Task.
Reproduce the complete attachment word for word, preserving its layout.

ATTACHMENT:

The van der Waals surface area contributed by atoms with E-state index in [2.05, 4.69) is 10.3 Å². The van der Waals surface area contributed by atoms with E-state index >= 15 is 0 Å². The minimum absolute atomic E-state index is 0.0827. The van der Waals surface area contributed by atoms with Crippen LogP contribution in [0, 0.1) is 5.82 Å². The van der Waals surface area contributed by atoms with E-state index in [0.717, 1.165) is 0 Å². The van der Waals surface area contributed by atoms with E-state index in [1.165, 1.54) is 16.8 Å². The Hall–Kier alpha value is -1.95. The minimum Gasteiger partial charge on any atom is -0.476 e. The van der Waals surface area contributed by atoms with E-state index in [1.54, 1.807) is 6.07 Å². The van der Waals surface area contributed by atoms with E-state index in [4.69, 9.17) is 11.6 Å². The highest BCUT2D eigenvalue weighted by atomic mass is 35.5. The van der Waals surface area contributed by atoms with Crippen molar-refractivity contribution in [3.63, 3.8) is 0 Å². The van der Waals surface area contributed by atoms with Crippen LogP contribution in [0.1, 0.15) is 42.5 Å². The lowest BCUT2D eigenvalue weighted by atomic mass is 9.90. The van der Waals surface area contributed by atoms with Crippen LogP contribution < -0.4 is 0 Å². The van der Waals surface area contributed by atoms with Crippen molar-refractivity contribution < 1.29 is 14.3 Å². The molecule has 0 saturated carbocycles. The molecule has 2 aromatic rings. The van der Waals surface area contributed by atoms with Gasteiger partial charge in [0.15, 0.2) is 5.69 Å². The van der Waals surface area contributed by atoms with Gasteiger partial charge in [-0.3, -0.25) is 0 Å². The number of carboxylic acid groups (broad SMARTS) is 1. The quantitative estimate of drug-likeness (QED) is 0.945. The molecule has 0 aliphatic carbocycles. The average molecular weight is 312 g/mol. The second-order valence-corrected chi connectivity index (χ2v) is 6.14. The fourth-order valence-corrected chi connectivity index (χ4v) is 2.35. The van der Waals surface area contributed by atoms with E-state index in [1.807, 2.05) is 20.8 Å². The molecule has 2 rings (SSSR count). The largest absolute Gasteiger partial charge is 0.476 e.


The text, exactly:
The van der Waals surface area contributed by atoms with E-state index in [2.05, 4.69) is 10.3 Å². The van der Waals surface area contributed by atoms with E-state index >= 15 is 0 Å². The minimum absolute atomic E-state index is 0.0827. The van der Waals surface area contributed by atoms with Crippen LogP contribution in [0, 0.1) is 5.82 Å². The van der Waals surface area contributed by atoms with E-state index in [0.717, 1.165) is 0 Å². The van der Waals surface area contributed by atoms with E-state index in [1.165, 1.54) is 16.8 Å². The Hall–Kier alpha value is -1.95. The minimum Gasteiger partial charge on any atom is -0.476 e. The van der Waals surface area contributed by atoms with E-state index in [1.54, 1.807) is 6.07 Å². The van der Waals surface area contributed by atoms with E-state index in [4.69, 9.17) is 11.6 Å². The highest BCUT2D eigenvalue weighted by atomic mass is 35.5. The van der Waals surface area contributed by atoms with Crippen molar-refractivity contribution in [3.63, 3.8) is 0 Å². The van der Waals surface area contributed by atoms with Crippen LogP contribution in [0.1, 0.15) is 42.5 Å². The lowest BCUT2D eigenvalue weighted by atomic mass is 9.90. The van der Waals surface area contributed by atoms with Crippen LogP contribution < -0.4 is 0 Å². The van der Waals surface area contributed by atoms with Crippen molar-refractivity contribution < 1.29 is 14.3 Å². The molecule has 0 saturated carbocycles. The molecule has 2 aromatic rings. The van der Waals surface area contributed by atoms with Gasteiger partial charge in [0.15, 0.2) is 5.69 Å². The van der Waals surface area contributed by atoms with Gasteiger partial charge in [-0.3, -0.25) is 0 Å². The number of carboxylic acid groups (broad SMARTS) is 1. The quantitative estimate of drug-likeness (QED) is 0.945. The molecule has 0 aliphatic carbocycles. The average molecular weight is 312 g/mol. The second-order valence-corrected chi connectivity index (χ2v) is 6.14. The fourth-order valence-corrected chi connectivity index (χ4v) is 2.35. The van der Waals surface area contributed by atoms with E-state index in [1.807, 2.05) is 20.8 Å². The molecule has 2 rings (SSSR count). The largest absolute Gasteiger partial charge is 0.476 e.